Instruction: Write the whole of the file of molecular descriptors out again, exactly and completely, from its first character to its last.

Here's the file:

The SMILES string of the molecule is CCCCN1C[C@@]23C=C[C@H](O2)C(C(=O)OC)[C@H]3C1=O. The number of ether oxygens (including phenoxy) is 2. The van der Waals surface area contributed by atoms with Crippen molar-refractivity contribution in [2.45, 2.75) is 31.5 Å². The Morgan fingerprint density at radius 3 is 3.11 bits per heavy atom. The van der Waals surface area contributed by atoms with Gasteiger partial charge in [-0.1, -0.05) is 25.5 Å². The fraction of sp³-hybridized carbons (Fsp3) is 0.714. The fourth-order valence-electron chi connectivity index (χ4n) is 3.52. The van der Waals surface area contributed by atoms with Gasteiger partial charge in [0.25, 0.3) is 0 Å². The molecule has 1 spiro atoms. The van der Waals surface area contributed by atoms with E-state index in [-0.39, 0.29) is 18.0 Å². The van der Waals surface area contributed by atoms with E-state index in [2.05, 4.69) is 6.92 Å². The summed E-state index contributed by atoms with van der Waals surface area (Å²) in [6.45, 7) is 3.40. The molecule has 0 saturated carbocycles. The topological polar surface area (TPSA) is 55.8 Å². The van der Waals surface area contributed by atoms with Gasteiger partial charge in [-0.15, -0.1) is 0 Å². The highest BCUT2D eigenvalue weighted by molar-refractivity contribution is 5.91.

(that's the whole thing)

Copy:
The SMILES string of the molecule is CCCCN1C[C@@]23C=C[C@H](O2)C(C(=O)OC)[C@H]3C1=O. The number of ether oxygens (including phenoxy) is 2. The van der Waals surface area contributed by atoms with Crippen molar-refractivity contribution in [2.45, 2.75) is 31.5 Å². The Morgan fingerprint density at radius 3 is 3.11 bits per heavy atom. The van der Waals surface area contributed by atoms with Gasteiger partial charge in [-0.1, -0.05) is 25.5 Å². The fraction of sp³-hybridized carbons (Fsp3) is 0.714. The fourth-order valence-electron chi connectivity index (χ4n) is 3.52. The van der Waals surface area contributed by atoms with Gasteiger partial charge in [0.25, 0.3) is 0 Å². The molecule has 1 spiro atoms. The van der Waals surface area contributed by atoms with E-state index in [-0.39, 0.29) is 18.0 Å². The van der Waals surface area contributed by atoms with E-state index in [2.05, 4.69) is 6.92 Å². The summed E-state index contributed by atoms with van der Waals surface area (Å²) in [6.45, 7) is 3.40. The molecule has 0 saturated carbocycles. The topological polar surface area (TPSA) is 55.8 Å². The van der Waals surface area contributed by atoms with Gasteiger partial charge in [-0.15, -0.1) is 0 Å². The highest BCUT2D eigenvalue weighted by molar-refractivity contribution is 5.91.